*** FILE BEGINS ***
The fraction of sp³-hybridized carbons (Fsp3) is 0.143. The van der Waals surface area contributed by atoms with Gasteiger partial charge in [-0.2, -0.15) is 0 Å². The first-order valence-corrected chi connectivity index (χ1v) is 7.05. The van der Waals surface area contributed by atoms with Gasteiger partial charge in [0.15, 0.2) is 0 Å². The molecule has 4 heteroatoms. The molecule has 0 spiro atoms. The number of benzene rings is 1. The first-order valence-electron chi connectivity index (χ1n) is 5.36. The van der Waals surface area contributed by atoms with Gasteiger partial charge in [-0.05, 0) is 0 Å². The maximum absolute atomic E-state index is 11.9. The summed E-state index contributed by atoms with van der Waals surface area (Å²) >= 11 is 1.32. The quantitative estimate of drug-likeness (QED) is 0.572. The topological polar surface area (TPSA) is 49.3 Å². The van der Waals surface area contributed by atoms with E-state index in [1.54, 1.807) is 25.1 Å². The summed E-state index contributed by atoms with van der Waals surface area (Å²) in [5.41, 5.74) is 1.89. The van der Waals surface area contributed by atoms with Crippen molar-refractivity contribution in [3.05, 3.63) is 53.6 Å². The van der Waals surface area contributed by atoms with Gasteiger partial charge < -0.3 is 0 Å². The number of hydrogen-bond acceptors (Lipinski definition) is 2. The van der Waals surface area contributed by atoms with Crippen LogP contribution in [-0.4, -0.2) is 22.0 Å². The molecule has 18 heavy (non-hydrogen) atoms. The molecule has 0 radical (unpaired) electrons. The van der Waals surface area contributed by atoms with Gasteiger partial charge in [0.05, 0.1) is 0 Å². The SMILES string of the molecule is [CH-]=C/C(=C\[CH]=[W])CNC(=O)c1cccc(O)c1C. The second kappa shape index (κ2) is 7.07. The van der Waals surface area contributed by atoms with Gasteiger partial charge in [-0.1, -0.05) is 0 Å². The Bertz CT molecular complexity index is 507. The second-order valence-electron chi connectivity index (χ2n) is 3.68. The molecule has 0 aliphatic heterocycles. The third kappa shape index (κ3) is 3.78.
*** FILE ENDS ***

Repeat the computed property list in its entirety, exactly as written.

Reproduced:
The fraction of sp³-hybridized carbons (Fsp3) is 0.143. The van der Waals surface area contributed by atoms with Gasteiger partial charge in [-0.2, -0.15) is 0 Å². The first-order valence-corrected chi connectivity index (χ1v) is 7.05. The van der Waals surface area contributed by atoms with Gasteiger partial charge in [0.15, 0.2) is 0 Å². The molecule has 4 heteroatoms. The molecule has 0 spiro atoms. The number of benzene rings is 1. The first-order valence-electron chi connectivity index (χ1n) is 5.36. The van der Waals surface area contributed by atoms with Gasteiger partial charge in [-0.05, 0) is 0 Å². The maximum absolute atomic E-state index is 11.9. The summed E-state index contributed by atoms with van der Waals surface area (Å²) >= 11 is 1.32. The quantitative estimate of drug-likeness (QED) is 0.572. The topological polar surface area (TPSA) is 49.3 Å². The van der Waals surface area contributed by atoms with E-state index in [1.54, 1.807) is 25.1 Å². The summed E-state index contributed by atoms with van der Waals surface area (Å²) in [5.41, 5.74) is 1.89. The van der Waals surface area contributed by atoms with Crippen molar-refractivity contribution in [3.05, 3.63) is 53.6 Å². The van der Waals surface area contributed by atoms with Gasteiger partial charge < -0.3 is 0 Å². The number of hydrogen-bond acceptors (Lipinski definition) is 2. The van der Waals surface area contributed by atoms with Crippen LogP contribution in [-0.4, -0.2) is 22.0 Å². The molecule has 18 heavy (non-hydrogen) atoms. The molecule has 0 radical (unpaired) electrons. The van der Waals surface area contributed by atoms with Gasteiger partial charge in [0.05, 0.1) is 0 Å². The SMILES string of the molecule is [CH-]=C/C(=C\[CH]=[W])CNC(=O)c1cccc(O)c1C. The second kappa shape index (κ2) is 7.07. The van der Waals surface area contributed by atoms with Gasteiger partial charge in [-0.1, -0.05) is 0 Å². The Bertz CT molecular complexity index is 507. The second-order valence-electron chi connectivity index (χ2n) is 3.68. The molecule has 0 aliphatic heterocycles. The third kappa shape index (κ3) is 3.78.